Dr. Benjamin BrysonGastroenterology is a specialty which embraces both the difficult intellectual challenges of internal medicine and the gratifying hands-on experiences of endoscopic practice.  Our training program likewise digs deeply into both ends of this spectrum; but regardless of the topic, the educational focus is on critical thinking and decision analysis rather than just current facts and techniques.  On the procedural side, fellows receive abundant experience at all three hospitals, but each has a different style of practice and each a different spectrum of disease.  Fellows completing standard endoscopy training uniformly possess complete facility and comfort in routine procedures, including skills any busy practitioner will need such as hemostasis and gastrostomy.  Those who go on to advanced endoscopy training in ERCP or EUS acquire technical facility in these examinations, with procedure counts greatly exceeding the training standards recommended in the literature and by professional society guidelines.

But gastroenterology extends well beyond the world of endoscopy, and our trainees receive exhaustive (and sometimes exhausting) instruction in the details of state-of-the-art medical practice.  Hepatology, inflammatory bowel diseases, GI motility, pancreatology – all are covered in the course of the three year curriculum, including both didactic instruction and patient care experience at the bedside.

Our conference schedule has recently been re-vamped to allow a return to the “good old days” when intellectually stimulating teaching presentations were a central part of any academic program.  GI Grand Rounds on Friday mornings includes basic sciences presentations by the faculty, clinical conferences presented by fellows, and research talks presented by everyone.  Thursday afternoon’s Core Curriculum Conference is the setting for clinically oriented conferences in endoscopy, hepatology, inflammatory bowel diseases, and GI radiology.  And our uniquely formatted monthly GI Journal Club is held at the private homes of our senior faculty, providing a more relaxed venue for this vitally important conference.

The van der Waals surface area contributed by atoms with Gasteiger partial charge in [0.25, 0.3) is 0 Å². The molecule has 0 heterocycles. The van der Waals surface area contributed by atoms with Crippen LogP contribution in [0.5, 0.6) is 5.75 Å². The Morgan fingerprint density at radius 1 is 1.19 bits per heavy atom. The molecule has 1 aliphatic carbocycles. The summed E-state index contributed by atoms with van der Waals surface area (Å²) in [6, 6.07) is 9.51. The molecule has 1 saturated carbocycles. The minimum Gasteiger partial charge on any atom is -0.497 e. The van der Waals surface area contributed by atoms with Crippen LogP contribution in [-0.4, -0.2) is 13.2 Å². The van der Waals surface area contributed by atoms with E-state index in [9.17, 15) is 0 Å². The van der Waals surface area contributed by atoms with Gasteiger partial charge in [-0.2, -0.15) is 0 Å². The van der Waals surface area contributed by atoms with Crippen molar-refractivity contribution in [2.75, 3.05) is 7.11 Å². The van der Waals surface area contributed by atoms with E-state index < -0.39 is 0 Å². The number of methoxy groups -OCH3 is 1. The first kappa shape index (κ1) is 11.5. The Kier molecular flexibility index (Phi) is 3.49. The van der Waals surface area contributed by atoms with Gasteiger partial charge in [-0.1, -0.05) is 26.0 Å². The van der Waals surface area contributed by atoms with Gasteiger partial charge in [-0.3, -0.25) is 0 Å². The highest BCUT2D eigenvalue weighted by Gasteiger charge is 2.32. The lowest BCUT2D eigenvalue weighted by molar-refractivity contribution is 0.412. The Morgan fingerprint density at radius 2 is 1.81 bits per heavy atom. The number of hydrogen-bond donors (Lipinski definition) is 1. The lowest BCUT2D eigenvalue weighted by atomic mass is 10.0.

After three years of training, Fellows have been exposed to virtually every corner of GI medicine.   

THE COMMUNITY SETTING

The University of Kentucky, located in Lexington, is in the heart of the Bluegrass State.  With a population of about 250,000, Lexington boasts scenic and quiet neighborhoods, good public and private schools, a low crime rate, and great restaurants and shopping.  Sports excitement can be found at UK basketball and football games and the Keeneland thoroughbred race track. Great outdoor activities abound in Kentucky, from the Daniel Boone National Forest in the mountains of eastern Kentucky to almost countless nearby lakes and rivers.  Simply driving through the countryside surrounding Lexington is an amazing tour of beautiful vistas and historic horse farms. Fellows and their families find living in Lexington to be an enjoyable bonus to the excellent GI training program.

THE RESULT

Exit interviews with finishing gastroenterology fellows consistently find a high level of satisfaction with the quality of the educational experience.   And all gastroenterology trainees completing the program during the last 23 years have achieved Board Certification in gastroenterology by the American Board of Internal Medicine.  In addition, the program has maintained full accreditation with the Accreditation Council for Graduate Medical Education (ACGME).  At the most recent site visit of the ACGME Residence Review Committee (RRC) in January, 2007, the review committee commended the program for its demonstrated compliance with the ACGME’s requirements for Graduate Medical Education, and has provided full accreditation through May of 2015.

TO APPLY, OR FOR MORE INFORMATION

View our brochure with more details by clicking here.

To visit our web page with instructions and information about the application process as well as a time line, click here.

For more information send an e-mail inquiry to:

Ms. Madeline Flynn, GI Fellowship Program Coordinator

Dr. Nicholas Nickl, GI Fellowship Program Director

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Page last updated Tuesday, November 05, 2013